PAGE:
How to Have Successful Children: Inspiration from The High Calling

How to Have Successful Children

Psalm 112:1-10

Praise the LORD!
How joyful are those who fear the LORD
and delight in obeying his commands.
Their children will be successful everywhere;
an entire generation of godly people will be blessed.

People like me want successful children. To be honest, we don’t just want successful children. We’re obsessed by the need to make sure our children succeed in everything they do. Friends of mine once put their infant daughter under a mobile of musical notes and played Mozart for hours because they believed this would make her an excellent musician. (It didn’t.) A man from my church insisted that his newborn son sleep with a football at all times so that he might grow up to be a star quarterback. (He didn’t.) My generation of parents has driven their children to the point of exhaustion, whether in school or sports or music or drama or dance.

Psalm 112 speaks to parents (and others) who want the next generation to succeed. Here’s how the psalm begins: “How joyful are those who fear the LORD and delight in obeying his commands. Their children will be successful everywhere; an entire generation of godly people will be blessed” (112:1-2, emphasis added). The New Living Translation captures the sense of the Hebrew of the italicized phrase, which literally reads, “his seed will be strong in the land.”

Did you notice what parents should do ensure their children’s success? There’s not a word here about forcing young ones to master latent skills and talents. In fact, nothing in Psalm 112 suggests that parents who want their children to do well should make their children do anything. Rather, the emphasis in this psalm is upon what the parents do. To put it simply: Parents, if you want successful children, focus on yourselves. In particular, focus on your relationship with God (fear the LORD) and on living according to his revelation (delight in obeying his commands).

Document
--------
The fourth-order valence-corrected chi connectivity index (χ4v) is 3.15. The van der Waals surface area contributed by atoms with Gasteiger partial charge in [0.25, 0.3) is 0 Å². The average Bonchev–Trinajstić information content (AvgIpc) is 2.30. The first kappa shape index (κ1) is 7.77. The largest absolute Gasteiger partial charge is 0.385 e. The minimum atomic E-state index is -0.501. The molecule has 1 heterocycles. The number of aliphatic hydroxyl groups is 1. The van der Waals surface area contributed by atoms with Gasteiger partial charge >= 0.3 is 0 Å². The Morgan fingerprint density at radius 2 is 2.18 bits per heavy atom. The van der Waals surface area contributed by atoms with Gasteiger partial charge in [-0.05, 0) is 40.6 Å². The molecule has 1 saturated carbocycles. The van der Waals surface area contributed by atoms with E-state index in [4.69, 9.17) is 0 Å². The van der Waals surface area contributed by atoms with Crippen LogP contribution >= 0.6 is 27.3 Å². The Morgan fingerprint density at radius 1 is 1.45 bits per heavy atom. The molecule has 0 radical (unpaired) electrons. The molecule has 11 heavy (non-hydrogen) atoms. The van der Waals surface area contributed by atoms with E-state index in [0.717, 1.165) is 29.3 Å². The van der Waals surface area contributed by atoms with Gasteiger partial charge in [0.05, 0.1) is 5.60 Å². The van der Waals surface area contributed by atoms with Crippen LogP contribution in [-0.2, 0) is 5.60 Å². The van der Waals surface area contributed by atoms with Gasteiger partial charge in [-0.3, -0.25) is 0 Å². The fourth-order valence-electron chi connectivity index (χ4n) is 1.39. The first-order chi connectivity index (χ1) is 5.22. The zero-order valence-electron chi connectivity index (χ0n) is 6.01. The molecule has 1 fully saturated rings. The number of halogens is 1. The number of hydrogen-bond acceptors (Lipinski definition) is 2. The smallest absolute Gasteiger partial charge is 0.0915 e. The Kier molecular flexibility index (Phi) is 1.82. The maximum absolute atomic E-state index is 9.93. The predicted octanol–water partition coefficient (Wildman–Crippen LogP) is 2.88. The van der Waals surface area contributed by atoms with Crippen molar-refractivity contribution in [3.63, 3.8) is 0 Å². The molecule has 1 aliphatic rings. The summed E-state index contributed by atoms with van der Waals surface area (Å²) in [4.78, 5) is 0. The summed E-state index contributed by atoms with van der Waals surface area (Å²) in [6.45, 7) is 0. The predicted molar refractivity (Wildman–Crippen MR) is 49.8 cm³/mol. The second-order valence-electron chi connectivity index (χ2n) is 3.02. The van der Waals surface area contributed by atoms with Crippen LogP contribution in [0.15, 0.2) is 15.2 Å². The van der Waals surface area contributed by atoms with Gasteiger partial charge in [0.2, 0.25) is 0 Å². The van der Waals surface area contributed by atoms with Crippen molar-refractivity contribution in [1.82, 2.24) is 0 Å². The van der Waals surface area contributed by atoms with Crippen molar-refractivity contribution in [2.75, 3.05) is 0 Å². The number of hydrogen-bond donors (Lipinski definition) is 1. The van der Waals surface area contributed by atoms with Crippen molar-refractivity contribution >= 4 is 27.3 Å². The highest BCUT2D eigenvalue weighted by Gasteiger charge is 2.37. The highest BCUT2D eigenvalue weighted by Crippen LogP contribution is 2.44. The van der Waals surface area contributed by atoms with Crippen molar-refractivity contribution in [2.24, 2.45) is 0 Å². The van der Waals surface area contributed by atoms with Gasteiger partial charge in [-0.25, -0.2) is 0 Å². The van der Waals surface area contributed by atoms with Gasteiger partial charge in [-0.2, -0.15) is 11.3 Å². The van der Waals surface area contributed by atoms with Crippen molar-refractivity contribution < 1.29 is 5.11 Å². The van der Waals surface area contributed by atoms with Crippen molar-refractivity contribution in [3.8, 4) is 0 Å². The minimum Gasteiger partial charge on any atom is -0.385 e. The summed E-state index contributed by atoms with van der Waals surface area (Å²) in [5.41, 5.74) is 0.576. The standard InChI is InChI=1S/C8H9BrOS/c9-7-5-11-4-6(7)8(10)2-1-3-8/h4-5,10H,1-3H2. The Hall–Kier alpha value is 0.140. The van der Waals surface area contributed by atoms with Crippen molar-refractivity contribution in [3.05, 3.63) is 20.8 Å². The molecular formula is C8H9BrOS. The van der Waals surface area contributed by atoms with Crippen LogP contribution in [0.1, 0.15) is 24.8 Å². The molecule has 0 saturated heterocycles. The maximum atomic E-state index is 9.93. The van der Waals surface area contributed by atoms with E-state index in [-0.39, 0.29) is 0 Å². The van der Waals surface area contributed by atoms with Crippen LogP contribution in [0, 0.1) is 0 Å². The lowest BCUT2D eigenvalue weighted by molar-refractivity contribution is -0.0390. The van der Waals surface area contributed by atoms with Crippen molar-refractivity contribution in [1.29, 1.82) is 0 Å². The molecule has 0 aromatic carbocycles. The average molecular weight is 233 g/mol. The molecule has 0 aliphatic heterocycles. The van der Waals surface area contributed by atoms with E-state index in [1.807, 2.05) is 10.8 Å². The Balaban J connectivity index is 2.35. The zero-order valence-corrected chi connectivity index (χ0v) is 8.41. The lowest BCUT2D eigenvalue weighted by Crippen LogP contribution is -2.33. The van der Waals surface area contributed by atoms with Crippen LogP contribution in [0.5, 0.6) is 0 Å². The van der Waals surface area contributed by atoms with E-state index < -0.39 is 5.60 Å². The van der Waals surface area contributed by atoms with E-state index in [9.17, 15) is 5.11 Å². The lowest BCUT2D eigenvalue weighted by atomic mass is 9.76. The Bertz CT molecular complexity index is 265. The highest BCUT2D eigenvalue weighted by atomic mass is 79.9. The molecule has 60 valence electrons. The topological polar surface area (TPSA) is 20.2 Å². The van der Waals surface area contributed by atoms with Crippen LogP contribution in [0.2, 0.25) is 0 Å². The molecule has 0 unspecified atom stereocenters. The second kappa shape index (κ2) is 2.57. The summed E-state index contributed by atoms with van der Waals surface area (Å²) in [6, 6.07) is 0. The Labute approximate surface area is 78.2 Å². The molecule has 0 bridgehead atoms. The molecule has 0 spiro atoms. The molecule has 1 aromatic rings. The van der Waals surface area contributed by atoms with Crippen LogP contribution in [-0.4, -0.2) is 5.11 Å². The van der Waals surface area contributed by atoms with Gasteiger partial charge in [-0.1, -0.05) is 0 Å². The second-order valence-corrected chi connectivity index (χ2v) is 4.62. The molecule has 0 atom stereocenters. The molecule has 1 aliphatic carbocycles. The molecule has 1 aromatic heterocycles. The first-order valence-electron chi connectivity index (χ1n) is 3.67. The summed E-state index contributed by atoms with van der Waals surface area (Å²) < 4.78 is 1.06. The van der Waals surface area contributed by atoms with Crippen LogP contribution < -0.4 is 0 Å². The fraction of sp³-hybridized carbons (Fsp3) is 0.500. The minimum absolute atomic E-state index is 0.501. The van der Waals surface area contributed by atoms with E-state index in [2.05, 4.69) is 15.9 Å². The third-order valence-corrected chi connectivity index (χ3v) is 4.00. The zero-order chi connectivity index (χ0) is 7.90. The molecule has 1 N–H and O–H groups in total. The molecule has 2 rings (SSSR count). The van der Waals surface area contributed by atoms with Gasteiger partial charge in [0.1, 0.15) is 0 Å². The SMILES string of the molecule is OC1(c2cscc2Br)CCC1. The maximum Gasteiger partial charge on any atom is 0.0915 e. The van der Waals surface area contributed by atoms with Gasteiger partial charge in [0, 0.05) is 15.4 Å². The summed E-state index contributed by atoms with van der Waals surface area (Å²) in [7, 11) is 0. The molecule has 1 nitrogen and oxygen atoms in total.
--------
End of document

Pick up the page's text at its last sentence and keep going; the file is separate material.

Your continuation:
“But,” an eager parent might object, “this psalm says nothing about children succeeding in school or sports. It doesn’t offer a formula for how to get them into the best college.” Indeed. Psalm 112 is concerned about the kind of success that matters most…success in life, in faith, in influence based on integrity. This psalm shows how parents might lead their children to be godly people whose lives are truly blessed by the Lord. The key, if you will, is for parents to have a deep faith in God that shapes everything they do in life. Their children will be powerfully influenced by what they observe and experience from their parents, and will be drawn to a life of genuine success.

QUESTIONS FOR FURTHER REFLECTION: Why do you think parents in our day are so drive to make their children successful? If you’re a parent, how do you live out the promise of Psalm 112:1-2? Are you letting your children experience your faith in God? Will they say that you delight to obey God’s commands?

PRAYER: Heavenly Father, thank you for the encouragement and corrective of Psalm 112. It is so easy for me, as a parent, to become so worried about my children’s success in the idols of my culture that I neglect the success that matters most: success in faith, in faithfulness, in discipleship, in living each day for you. Forgive me when I get my values and priorities mixed up.

Help me, dear Lord, to have an authentic faith in you, so that my children might be encouraged in their own faith. Help me to delight to obey you so that my children my share in the joy of obedience.
Today, I pray for parents who read this reflection, that they might be encouraged and challenged to focus on the integrity of their faith and discipleship. May they live in such a way that their children are drawn to you.

I ask as well that all of us in the body of Christ, whether we are parents or not, might have a burden to see the next generations know and serve you. May we be encouraged and challenged to have a growing relationship with you and to live out our faith in every setting of life. Amen.

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This devotional comes from The High Calling: Everyday Conversations about Work, Life, and God ( You can read my Daily Reflections there, or sign up to have them sent to your email inbox each day. This website contains lots of encouragement for people who are trying to live out their faith in the workplace. The High Calling is associated with Laity Lodge, where I work.

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